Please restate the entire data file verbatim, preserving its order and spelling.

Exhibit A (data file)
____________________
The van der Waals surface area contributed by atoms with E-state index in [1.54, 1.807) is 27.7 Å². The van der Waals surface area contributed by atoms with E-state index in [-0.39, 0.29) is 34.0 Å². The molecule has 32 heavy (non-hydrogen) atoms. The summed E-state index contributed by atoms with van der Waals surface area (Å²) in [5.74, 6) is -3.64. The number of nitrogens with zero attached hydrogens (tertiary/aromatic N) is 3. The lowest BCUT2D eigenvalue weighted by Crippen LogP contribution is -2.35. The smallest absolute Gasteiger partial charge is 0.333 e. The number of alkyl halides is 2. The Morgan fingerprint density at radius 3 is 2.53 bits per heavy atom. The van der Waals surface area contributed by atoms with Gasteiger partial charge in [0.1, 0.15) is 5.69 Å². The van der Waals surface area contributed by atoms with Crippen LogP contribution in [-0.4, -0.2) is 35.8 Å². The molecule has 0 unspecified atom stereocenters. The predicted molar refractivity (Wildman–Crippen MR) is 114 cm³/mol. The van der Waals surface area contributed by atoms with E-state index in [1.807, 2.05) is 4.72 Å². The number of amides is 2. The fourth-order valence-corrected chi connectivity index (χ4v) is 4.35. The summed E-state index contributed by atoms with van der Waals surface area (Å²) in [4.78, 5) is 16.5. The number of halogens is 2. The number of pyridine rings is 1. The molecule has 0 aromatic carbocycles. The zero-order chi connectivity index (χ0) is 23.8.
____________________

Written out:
The van der Waals surface area contributed by atoms with E-state index in [1.54, 1.807) is 27.7 Å². The van der Waals surface area contributed by atoms with E-state index in [-0.39, 0.29) is 34.0 Å². The molecule has 32 heavy (non-hydrogen) atoms. The summed E-state index contributed by atoms with van der Waals surface area (Å²) in [5.74, 6) is -3.64. The number of nitrogens with zero attached hydrogens (tertiary/aromatic N) is 3. The lowest BCUT2D eigenvalue weighted by Crippen LogP contribution is -2.35. The smallest absolute Gasteiger partial charge is 0.333 e. The number of alkyl halides is 2. The Morgan fingerprint density at radius 3 is 2.53 bits per heavy atom. The van der Waals surface area contributed by atoms with Gasteiger partial charge in [0.1, 0.15) is 5.69 Å². The van der Waals surface area contributed by atoms with Crippen LogP contribution in [-0.4, -0.2) is 35.8 Å². The molecule has 0 unspecified atom stereocenters. The predicted molar refractivity (Wildman–Crippen MR) is 114 cm³/mol. The van der Waals surface area contributed by atoms with E-state index in [1.807, 2.05) is 4.72 Å². The number of amides is 2. The fourth-order valence-corrected chi connectivity index (χ4v) is 4.35. The summed E-state index contributed by atoms with van der Waals surface area (Å²) in [4.78, 5) is 16.5. The number of halogens is 2. The number of pyridine rings is 1. The molecule has 0 aromatic carbocycles. The zero-order chi connectivity index (χ0) is 23.8.